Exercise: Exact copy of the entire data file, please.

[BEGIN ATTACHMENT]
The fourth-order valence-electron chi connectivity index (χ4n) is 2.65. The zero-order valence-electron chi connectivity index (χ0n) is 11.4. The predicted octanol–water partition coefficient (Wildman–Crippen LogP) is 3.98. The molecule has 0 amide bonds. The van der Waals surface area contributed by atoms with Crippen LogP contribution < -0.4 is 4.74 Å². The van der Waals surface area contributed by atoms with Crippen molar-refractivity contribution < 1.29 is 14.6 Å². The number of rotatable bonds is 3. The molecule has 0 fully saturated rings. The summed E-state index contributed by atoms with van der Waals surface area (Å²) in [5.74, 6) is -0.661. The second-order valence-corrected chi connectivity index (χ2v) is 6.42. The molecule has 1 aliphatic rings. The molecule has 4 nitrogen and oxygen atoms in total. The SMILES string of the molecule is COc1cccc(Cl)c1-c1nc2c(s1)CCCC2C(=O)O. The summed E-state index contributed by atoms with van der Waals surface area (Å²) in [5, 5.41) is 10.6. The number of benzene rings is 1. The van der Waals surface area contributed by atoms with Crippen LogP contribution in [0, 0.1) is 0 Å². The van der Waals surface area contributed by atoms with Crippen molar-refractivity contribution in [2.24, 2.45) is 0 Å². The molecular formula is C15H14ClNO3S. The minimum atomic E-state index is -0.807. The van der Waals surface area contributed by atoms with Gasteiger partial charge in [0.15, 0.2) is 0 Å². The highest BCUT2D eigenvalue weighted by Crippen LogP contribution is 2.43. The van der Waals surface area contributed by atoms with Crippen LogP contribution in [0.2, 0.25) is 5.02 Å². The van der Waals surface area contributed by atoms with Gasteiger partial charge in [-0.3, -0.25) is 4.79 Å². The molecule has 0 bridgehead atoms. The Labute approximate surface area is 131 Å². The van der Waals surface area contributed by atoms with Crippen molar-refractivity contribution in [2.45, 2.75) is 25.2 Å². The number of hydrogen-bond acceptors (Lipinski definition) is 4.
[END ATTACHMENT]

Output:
The fourth-order valence-electron chi connectivity index (χ4n) is 2.65. The zero-order valence-electron chi connectivity index (χ0n) is 11.4. The predicted octanol–water partition coefficient (Wildman–Crippen LogP) is 3.98. The molecule has 0 amide bonds. The van der Waals surface area contributed by atoms with Crippen LogP contribution < -0.4 is 4.74 Å². The van der Waals surface area contributed by atoms with Crippen molar-refractivity contribution < 1.29 is 14.6 Å². The number of rotatable bonds is 3. The molecule has 0 fully saturated rings. The summed E-state index contributed by atoms with van der Waals surface area (Å²) in [5.74, 6) is -0.661. The second-order valence-corrected chi connectivity index (χ2v) is 6.42. The molecule has 1 aliphatic rings. The molecule has 4 nitrogen and oxygen atoms in total. The SMILES string of the molecule is COc1cccc(Cl)c1-c1nc2c(s1)CCCC2C(=O)O. The summed E-state index contributed by atoms with van der Waals surface area (Å²) in [5, 5.41) is 10.6. The number of benzene rings is 1. The van der Waals surface area contributed by atoms with Crippen LogP contribution in [0, 0.1) is 0 Å². The van der Waals surface area contributed by atoms with Crippen molar-refractivity contribution in [2.24, 2.45) is 0 Å². The molecular formula is C15H14ClNO3S. The minimum atomic E-state index is -0.807. The van der Waals surface area contributed by atoms with Gasteiger partial charge in [0.15, 0.2) is 0 Å². The highest BCUT2D eigenvalue weighted by Crippen LogP contribution is 2.43. The van der Waals surface area contributed by atoms with Crippen LogP contribution in [0.2, 0.25) is 5.02 Å². The van der Waals surface area contributed by atoms with Gasteiger partial charge in [-0.3, -0.25) is 4.79 Å². The molecule has 0 bridgehead atoms. The Labute approximate surface area is 131 Å². The van der Waals surface area contributed by atoms with Crippen molar-refractivity contribution in [2.45, 2.75) is 25.2 Å². The number of hydrogen-bond acceptors (Lipinski definition) is 4.